Patterson’s legacy at The Constitution is entwined with Ralph McGill, who was Patterson’s boss during this time and had the biggest influence on Patterson’s career.

Patterson was asked in a 2008 interview with Bownwen Dickey what McGill taught him about journalism. Patterson said: “Everything that’s guided me since I first met the man.  To have the courage to speak your mind even if it costs you friends and even jeopardizes your job.”

It was Patterson, too, who was the speaker at the inaugural Ralph McGill Lecture at the University of Georgia in November 1979.

Eugene Patterson and Ralph McGill in the mid-1960s. Former Atlanta Mayor Ivan Allen called them “Atlanta’s Power Structure.” Patterson said McGill was “the person from whom I bore the greatest respect and affection I have felt toward any outside my own family.” (Eugene C. Patterson papers, Stuart A. Rose Manuscript, Archives, and Rare Book Library, Emory University.)

“Ralph McGill is a person from whom I bore the greatest respect and affection I have felt toward any outside of my own family.”

During Patterson’s years at the Atlanta Journal Constitution, he was appointed vice chairman of the U.S. Civil Rights Commission by President Lyndon Johnson, and in 1967, he served on President Johnson’s delegation to monitor elections in South Vietnam.

Fellow UGA alumnus Tom Johnson, who served in various positions throughout LBJ’s administration including special assistant to the President and later publisher of the Los Angeles Times and CNN’s first president, said President Johnson thought so highly of Patterson that they tried to find a spot for him in public service before he ultimately joined the Washington Post.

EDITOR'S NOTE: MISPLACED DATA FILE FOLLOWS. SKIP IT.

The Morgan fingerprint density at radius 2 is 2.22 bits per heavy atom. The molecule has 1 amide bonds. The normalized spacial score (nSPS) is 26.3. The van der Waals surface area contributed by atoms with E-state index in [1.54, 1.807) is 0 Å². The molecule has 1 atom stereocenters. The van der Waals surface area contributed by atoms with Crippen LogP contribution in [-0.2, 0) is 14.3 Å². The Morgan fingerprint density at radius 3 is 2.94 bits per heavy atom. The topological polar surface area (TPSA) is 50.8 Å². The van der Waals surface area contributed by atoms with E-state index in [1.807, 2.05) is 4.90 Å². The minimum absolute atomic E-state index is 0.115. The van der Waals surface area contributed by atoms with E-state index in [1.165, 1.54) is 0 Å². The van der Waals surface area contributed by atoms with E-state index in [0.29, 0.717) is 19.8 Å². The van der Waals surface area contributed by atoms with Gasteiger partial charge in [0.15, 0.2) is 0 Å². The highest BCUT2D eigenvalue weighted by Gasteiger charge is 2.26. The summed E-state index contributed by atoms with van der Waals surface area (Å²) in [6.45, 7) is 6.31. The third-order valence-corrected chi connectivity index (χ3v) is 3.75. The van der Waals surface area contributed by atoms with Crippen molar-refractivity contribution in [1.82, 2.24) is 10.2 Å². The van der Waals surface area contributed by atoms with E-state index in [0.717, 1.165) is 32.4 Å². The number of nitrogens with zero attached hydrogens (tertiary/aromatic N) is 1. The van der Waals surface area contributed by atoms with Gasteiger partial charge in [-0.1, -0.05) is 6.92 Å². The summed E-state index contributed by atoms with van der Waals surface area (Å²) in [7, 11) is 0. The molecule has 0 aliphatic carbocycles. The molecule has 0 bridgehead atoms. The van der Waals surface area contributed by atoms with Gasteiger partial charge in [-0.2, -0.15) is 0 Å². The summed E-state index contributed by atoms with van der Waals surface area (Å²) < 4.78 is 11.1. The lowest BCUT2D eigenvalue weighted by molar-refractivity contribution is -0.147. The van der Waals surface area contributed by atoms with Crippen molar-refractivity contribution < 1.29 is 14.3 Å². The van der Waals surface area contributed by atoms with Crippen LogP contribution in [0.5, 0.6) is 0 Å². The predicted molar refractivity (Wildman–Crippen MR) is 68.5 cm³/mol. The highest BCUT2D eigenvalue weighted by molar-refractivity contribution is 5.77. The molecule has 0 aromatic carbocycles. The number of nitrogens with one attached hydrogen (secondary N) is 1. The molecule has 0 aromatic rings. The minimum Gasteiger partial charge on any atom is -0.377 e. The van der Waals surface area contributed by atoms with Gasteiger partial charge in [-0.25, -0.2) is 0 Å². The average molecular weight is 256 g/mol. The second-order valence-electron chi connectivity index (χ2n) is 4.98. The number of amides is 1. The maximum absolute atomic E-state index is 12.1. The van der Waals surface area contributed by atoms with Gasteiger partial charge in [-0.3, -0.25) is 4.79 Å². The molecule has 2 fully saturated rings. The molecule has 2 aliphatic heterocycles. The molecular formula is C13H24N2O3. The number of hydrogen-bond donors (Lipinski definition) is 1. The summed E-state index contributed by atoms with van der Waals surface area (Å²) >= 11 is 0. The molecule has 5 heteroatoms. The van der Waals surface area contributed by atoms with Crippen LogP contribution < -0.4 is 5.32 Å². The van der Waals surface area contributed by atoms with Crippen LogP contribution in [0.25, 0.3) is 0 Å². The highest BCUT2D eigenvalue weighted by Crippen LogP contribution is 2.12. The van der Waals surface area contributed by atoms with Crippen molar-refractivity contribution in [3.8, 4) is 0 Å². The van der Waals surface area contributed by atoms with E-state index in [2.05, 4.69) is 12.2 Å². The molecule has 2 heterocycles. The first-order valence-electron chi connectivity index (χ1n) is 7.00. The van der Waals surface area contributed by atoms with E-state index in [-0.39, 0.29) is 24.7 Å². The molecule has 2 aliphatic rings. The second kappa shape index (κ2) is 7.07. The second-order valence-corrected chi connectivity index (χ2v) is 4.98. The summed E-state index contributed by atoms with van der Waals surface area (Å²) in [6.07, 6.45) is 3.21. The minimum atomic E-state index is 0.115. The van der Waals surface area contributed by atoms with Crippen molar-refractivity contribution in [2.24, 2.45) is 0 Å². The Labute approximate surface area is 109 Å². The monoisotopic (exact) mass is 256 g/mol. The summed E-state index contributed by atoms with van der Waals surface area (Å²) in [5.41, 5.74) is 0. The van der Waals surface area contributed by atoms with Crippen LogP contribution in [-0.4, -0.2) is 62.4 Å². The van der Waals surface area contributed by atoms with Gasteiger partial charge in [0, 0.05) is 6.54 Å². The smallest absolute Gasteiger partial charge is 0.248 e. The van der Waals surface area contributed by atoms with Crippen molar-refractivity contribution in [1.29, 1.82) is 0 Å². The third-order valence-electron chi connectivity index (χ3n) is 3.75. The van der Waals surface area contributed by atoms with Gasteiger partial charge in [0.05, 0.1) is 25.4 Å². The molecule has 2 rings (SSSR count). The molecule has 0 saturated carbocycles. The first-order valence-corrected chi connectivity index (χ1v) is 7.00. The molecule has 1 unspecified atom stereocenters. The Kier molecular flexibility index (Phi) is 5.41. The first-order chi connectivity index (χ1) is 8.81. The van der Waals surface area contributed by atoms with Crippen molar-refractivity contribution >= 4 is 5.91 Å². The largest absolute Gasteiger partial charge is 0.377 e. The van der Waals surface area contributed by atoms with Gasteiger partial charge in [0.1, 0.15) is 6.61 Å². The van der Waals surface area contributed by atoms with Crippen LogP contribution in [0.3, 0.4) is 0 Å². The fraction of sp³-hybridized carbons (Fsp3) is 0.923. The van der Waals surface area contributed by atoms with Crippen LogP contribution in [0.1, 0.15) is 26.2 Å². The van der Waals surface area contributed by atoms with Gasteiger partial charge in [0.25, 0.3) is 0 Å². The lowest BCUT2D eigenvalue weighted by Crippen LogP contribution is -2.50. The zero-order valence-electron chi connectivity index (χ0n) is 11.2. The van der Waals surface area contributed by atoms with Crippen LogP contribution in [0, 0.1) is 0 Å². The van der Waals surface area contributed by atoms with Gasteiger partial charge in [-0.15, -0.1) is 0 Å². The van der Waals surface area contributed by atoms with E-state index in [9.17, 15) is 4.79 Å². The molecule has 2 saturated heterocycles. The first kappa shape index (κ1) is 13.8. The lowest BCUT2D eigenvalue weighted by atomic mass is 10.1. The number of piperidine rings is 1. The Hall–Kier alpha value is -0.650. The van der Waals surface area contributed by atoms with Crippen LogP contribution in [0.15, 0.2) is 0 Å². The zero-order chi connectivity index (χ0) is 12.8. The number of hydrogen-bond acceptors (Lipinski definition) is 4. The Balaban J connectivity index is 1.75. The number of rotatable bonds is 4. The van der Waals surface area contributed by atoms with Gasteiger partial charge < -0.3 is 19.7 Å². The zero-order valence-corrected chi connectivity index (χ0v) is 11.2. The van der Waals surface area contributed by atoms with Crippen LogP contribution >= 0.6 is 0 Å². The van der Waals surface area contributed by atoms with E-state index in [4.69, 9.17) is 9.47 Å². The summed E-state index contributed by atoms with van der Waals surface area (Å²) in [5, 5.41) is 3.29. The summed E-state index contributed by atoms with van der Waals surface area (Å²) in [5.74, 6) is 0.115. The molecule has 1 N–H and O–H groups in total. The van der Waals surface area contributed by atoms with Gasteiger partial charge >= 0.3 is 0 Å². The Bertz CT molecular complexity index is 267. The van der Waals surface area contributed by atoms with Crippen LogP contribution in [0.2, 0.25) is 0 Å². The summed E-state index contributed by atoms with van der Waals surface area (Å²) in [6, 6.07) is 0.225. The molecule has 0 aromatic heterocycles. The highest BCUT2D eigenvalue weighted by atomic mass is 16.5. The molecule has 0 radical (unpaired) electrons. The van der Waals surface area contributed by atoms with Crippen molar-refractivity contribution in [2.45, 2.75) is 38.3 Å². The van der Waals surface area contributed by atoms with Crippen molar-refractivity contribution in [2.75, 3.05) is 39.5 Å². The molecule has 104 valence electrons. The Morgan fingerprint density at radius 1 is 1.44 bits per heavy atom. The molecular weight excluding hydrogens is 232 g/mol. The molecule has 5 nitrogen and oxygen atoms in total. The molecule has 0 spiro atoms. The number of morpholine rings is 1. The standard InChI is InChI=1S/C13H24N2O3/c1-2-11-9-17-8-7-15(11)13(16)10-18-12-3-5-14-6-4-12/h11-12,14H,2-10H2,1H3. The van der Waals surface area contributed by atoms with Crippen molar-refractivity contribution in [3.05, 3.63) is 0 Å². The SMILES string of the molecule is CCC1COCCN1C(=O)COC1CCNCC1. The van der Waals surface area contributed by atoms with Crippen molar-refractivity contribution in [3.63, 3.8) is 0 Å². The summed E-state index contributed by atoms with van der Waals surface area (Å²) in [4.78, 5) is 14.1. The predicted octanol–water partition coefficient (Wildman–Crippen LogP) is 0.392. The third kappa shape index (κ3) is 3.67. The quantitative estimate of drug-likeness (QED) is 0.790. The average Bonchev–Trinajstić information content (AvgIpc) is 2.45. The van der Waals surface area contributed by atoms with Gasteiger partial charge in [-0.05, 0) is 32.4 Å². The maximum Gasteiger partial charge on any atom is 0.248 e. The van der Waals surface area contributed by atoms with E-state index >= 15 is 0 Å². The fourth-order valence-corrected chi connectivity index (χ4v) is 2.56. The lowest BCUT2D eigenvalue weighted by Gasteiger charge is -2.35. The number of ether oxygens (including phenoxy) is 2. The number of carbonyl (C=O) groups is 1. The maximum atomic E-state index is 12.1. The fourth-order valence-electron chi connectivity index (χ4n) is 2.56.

“Gene was such a champion and such a force,” Tom Johnson said.

Patterson earned a Pulitzer Prize for editorial writing in 1967.

Foundation of Character

For someone who traveled the world filling seven passports and meeting every president from Franklin Delano Roosevelt to Bill Clinton, Eugene Patterson had a very modest childhood.

Born in Valdosta, Georgia, Patterson moved to rural Adel, Georgia, when he was young after his father, who was a banker, fell on hard times during the Depression. Patterson, along with his brother, Bill, and sister, Anne, faced the harsh realities of the era, living in a house without electricity or indoor plumbing. He worked on the family farm milking cows and plowing fields filled with arrowheads left from Creek Indians who were evicted from the land decades before the family, one of the injustices that helped cement his views on equal rights.

Patterson worked his first newspaper job at The Adel News, which led him to North Georgia College, now the University of North Georgia, where he was editor of the student newspaper. He continued to the University of Georgia to finish his journalism degree in 1943 at what was then known as the Grady School, and wrote for The Red & Black student newspaper in the opening months of World War II.